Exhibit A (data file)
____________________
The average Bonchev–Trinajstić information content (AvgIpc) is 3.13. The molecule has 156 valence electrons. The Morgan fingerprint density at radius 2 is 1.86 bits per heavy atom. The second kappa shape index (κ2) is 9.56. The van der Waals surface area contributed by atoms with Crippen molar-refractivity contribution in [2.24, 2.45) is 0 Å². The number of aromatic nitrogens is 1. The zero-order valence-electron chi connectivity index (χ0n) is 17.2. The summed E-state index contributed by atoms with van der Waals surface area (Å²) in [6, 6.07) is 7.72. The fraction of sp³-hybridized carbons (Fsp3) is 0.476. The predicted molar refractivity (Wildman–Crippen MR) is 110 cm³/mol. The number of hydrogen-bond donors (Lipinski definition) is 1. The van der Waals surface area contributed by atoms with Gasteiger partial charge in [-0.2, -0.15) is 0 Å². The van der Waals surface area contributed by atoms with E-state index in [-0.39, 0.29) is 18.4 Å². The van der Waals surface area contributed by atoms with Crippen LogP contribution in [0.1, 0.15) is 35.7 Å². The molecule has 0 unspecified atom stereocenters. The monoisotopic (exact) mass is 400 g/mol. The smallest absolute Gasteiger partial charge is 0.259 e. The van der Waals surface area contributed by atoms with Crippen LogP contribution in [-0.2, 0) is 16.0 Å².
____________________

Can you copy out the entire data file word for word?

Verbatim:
The average Bonchev–Trinajstić information content (AvgIpc) is 3.13. The molecule has 156 valence electrons. The Morgan fingerprint density at radius 2 is 1.86 bits per heavy atom. The second kappa shape index (κ2) is 9.56. The van der Waals surface area contributed by atoms with Crippen molar-refractivity contribution in [2.24, 2.45) is 0 Å². The number of aromatic nitrogens is 1. The zero-order valence-electron chi connectivity index (χ0n) is 17.2. The summed E-state index contributed by atoms with van der Waals surface area (Å²) in [6, 6.07) is 7.72. The fraction of sp³-hybridized carbons (Fsp3) is 0.476. The predicted molar refractivity (Wildman–Crippen MR) is 110 cm³/mol. The number of hydrogen-bond donors (Lipinski definition) is 1. The van der Waals surface area contributed by atoms with Gasteiger partial charge in [-0.2, -0.15) is 0 Å². The van der Waals surface area contributed by atoms with E-state index in [-0.39, 0.29) is 18.4 Å². The van der Waals surface area contributed by atoms with Crippen LogP contribution in [0.1, 0.15) is 35.7 Å². The molecule has 0 unspecified atom stereocenters. The monoisotopic (exact) mass is 400 g/mol. The smallest absolute Gasteiger partial charge is 0.259 e. The van der Waals surface area contributed by atoms with Crippen LogP contribution in [-0.2, 0) is 16.0 Å².